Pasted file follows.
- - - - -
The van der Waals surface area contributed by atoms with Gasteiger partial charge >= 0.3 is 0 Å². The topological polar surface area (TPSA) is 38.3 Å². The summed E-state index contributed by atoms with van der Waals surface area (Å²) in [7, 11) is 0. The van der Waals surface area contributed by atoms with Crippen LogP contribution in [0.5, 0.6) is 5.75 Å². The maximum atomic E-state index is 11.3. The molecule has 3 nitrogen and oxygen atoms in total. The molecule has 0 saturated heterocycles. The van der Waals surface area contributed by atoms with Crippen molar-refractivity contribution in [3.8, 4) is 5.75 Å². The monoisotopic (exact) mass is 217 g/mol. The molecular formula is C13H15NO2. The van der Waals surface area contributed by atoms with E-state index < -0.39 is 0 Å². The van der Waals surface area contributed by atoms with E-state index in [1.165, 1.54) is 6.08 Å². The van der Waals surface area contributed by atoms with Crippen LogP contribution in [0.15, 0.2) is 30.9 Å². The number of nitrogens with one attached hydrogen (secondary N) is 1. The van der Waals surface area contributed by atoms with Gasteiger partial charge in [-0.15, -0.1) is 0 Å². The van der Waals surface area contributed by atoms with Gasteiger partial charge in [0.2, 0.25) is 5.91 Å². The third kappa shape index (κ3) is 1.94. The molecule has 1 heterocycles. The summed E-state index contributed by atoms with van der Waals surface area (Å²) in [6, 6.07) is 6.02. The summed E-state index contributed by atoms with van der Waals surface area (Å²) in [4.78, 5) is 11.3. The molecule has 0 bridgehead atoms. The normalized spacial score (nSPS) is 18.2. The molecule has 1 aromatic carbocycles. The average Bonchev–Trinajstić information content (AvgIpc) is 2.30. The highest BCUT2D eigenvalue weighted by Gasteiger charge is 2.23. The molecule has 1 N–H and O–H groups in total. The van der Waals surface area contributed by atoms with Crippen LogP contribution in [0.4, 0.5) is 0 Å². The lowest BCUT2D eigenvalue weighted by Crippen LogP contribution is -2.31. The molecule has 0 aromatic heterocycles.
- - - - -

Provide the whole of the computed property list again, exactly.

The van der Waals surface area contributed by atoms with Gasteiger partial charge >= 0.3 is 0 Å². The topological polar surface area (TPSA) is 38.3 Å². The summed E-state index contributed by atoms with van der Waals surface area (Å²) in [7, 11) is 0. The van der Waals surface area contributed by atoms with Crippen LogP contribution in [0.5, 0.6) is 5.75 Å². The maximum atomic E-state index is 11.3. The molecule has 3 nitrogen and oxygen atoms in total. The molecule has 0 saturated heterocycles. The van der Waals surface area contributed by atoms with Crippen molar-refractivity contribution in [3.8, 4) is 5.75 Å². The monoisotopic (exact) mass is 217 g/mol. The molecular formula is C13H15NO2. The van der Waals surface area contributed by atoms with E-state index < -0.39 is 0 Å². The van der Waals surface area contributed by atoms with E-state index in [1.165, 1.54) is 6.08 Å². The van der Waals surface area contributed by atoms with Crippen LogP contribution in [0.15, 0.2) is 30.9 Å². The number of nitrogens with one attached hydrogen (secondary N) is 1. The van der Waals surface area contributed by atoms with Gasteiger partial charge in [-0.15, -0.1) is 0 Å². The van der Waals surface area contributed by atoms with Gasteiger partial charge in [0.2, 0.25) is 5.91 Å². The third kappa shape index (κ3) is 1.94. The molecule has 1 heterocycles. The summed E-state index contributed by atoms with van der Waals surface area (Å²) in [6, 6.07) is 6.02. The summed E-state index contributed by atoms with van der Waals surface area (Å²) in [4.78, 5) is 11.3. The molecule has 0 bridgehead atoms. The normalized spacial score (nSPS) is 18.2. The molecule has 1 aromatic carbocycles. The average Bonchev–Trinajstić information content (AvgIpc) is 2.30. The highest BCUT2D eigenvalue weighted by Gasteiger charge is 2.23. The molecule has 1 N–H and O–H groups in total. The van der Waals surface area contributed by atoms with Crippen LogP contribution in [0.4, 0.5) is 0 Å². The lowest BCUT2D eigenvalue weighted by Crippen LogP contribution is -2.31. The molecule has 0 aromatic heterocycles.